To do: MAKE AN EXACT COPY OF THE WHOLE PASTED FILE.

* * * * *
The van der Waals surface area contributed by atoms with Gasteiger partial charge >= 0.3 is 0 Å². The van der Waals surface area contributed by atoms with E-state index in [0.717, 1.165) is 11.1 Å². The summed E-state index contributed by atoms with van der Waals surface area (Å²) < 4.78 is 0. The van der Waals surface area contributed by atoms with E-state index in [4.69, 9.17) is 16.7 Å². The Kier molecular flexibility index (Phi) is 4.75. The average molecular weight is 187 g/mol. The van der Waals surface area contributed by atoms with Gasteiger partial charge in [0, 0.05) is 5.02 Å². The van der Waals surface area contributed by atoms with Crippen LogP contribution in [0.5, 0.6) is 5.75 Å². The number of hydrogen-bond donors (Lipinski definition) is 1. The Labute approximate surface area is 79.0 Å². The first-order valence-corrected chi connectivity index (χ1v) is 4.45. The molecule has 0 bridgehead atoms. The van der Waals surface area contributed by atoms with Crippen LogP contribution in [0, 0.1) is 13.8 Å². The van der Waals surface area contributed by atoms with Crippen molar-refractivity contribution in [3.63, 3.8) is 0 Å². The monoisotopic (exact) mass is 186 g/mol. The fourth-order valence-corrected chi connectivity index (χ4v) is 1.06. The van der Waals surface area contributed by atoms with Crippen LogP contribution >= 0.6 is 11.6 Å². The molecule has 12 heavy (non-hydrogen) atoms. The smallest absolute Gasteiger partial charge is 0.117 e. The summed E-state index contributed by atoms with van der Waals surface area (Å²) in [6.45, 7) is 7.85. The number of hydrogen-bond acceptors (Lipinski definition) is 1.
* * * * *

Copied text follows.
The van der Waals surface area contributed by atoms with Gasteiger partial charge >= 0.3 is 0 Å². The van der Waals surface area contributed by atoms with E-state index in [0.717, 1.165) is 11.1 Å². The summed E-state index contributed by atoms with van der Waals surface area (Å²) < 4.78 is 0. The van der Waals surface area contributed by atoms with E-state index in [4.69, 9.17) is 16.7 Å². The Kier molecular flexibility index (Phi) is 4.75. The average molecular weight is 187 g/mol. The van der Waals surface area contributed by atoms with Gasteiger partial charge in [0, 0.05) is 5.02 Å². The van der Waals surface area contributed by atoms with Crippen LogP contribution in [0.5, 0.6) is 5.75 Å². The number of hydrogen-bond donors (Lipinski definition) is 1. The Labute approximate surface area is 79.0 Å². The first-order valence-corrected chi connectivity index (χ1v) is 4.45. The molecule has 0 bridgehead atoms. The van der Waals surface area contributed by atoms with Crippen LogP contribution in [0, 0.1) is 13.8 Å². The van der Waals surface area contributed by atoms with Crippen molar-refractivity contribution in [3.63, 3.8) is 0 Å². The monoisotopic (exact) mass is 186 g/mol. The fourth-order valence-corrected chi connectivity index (χ4v) is 1.06. The van der Waals surface area contributed by atoms with Crippen LogP contribution >= 0.6 is 11.6 Å². The molecule has 12 heavy (non-hydrogen) atoms. The smallest absolute Gasteiger partial charge is 0.117 e. The summed E-state index contributed by atoms with van der Waals surface area (Å²) in [6.45, 7) is 7.85. The number of hydrogen-bond acceptors (Lipinski definition) is 1.